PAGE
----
From the message of the Grand Master of the Grand Lodge of Virginia, at its last annual communication.

"Brethren, a solemn duty has again devolved upon me. This mournful drapery suspended around this Hall tells the sad tale, that Death, that fell destroyer, during our vacation has not been idle; it tells us that the good, the wise, the Rulers in this our Israel are fast fleeting away. The insatiable Tomb has drawn within its ponderous vortex and silent resting place, alike the old, the young, the virtuous and the upright Mason from our very midst; those to whom all the Masonic virtues were objects of ambition, and those upon whose heads honors had been accumulated by the voice of their Brethren, and which had been so gracefully and beautifully worn.

If I should now direct that a Roll of the Craft be called, amidst many responses of those around me, would be felt that shuddering silence so deep, so ominous of departure. When amidst the lists of those whom you have delighted to honor, and who have presided over this Body with so much dignity and propriety, are called the names of our Past Grand Masters WILLIAM MITCHELL, Jr., and my immediate predecessor JAMES POINTS, Silence, Darkness, Death are the response:- they are gone, their cheering voices are no longer heard; their noble example, their precepts, their experience obtained in a long and consistent Masonic life, alone remain to us.

They have sped to the Spirit Land. They will mingle with us no more on Earth forever. The little mound of earth so oft bedewed by the tears of the widow and the orphan: The monumental marble, cold and silent as the head it covers, tells the sad tale of death. But we seek them not there. That little Sprig of Cassia which we find blooming at its head, teaches us to look with the eye of faith beyond the portals of the grave, that effulgent clime where light and joy radiate from the glorious throne of God, where the spirits of just men pale perfect, clothed with ineffable bliss, continually utter their anthems of love and praise.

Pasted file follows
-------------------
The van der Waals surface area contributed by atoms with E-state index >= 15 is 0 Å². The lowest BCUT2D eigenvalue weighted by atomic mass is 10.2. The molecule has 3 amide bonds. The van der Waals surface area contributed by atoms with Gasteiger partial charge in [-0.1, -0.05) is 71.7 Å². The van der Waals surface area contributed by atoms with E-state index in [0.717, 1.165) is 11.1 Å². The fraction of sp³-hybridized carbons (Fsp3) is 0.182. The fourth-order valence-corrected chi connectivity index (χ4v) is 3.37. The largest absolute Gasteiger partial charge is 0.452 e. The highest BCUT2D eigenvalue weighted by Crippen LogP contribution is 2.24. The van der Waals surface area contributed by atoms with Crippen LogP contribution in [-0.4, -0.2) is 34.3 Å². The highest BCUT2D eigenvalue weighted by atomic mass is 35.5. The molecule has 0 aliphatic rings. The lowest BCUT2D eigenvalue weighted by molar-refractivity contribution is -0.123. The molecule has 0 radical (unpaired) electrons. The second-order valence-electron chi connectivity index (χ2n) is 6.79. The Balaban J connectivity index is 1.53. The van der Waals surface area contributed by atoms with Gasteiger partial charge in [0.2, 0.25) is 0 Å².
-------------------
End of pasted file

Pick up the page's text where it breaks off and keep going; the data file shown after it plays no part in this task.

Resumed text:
Brethren, what lessons of wisdom do we derive from these frequent admonitions; what are our feelings when year after year, nay, day by day, are taken from our immediate circle those near and dear to us, those whom we love and cherish, and whose lightest sigh of pain causes us distress and anguish, when they are thus called upon to pay the last great debt of nature, leaving us to mourn, and feeling as though our very heart strings are giving way when they are taken from our eight. Do we remember that we too must die, that it will be left to others to pay those tokens of respect and love to our memories that a deserving life merits, and that perhaps when least expected or desired:- Standing now as monuments of the everlasting Father's love and mercy, are we profiting by his teachings, and so living that when death is called upon to strike with his uplifted dart we may have the happy consolation that we shall inherit those joys, and meet with those we cherished on earth, and with a world of beautified spins, worship around that throne prepared for all by a God of mercy. Let us put off at once our indifference of death and its consequences, and prepare to meet it as wise, reflecting and accountable beings."

The Masonic Review 1853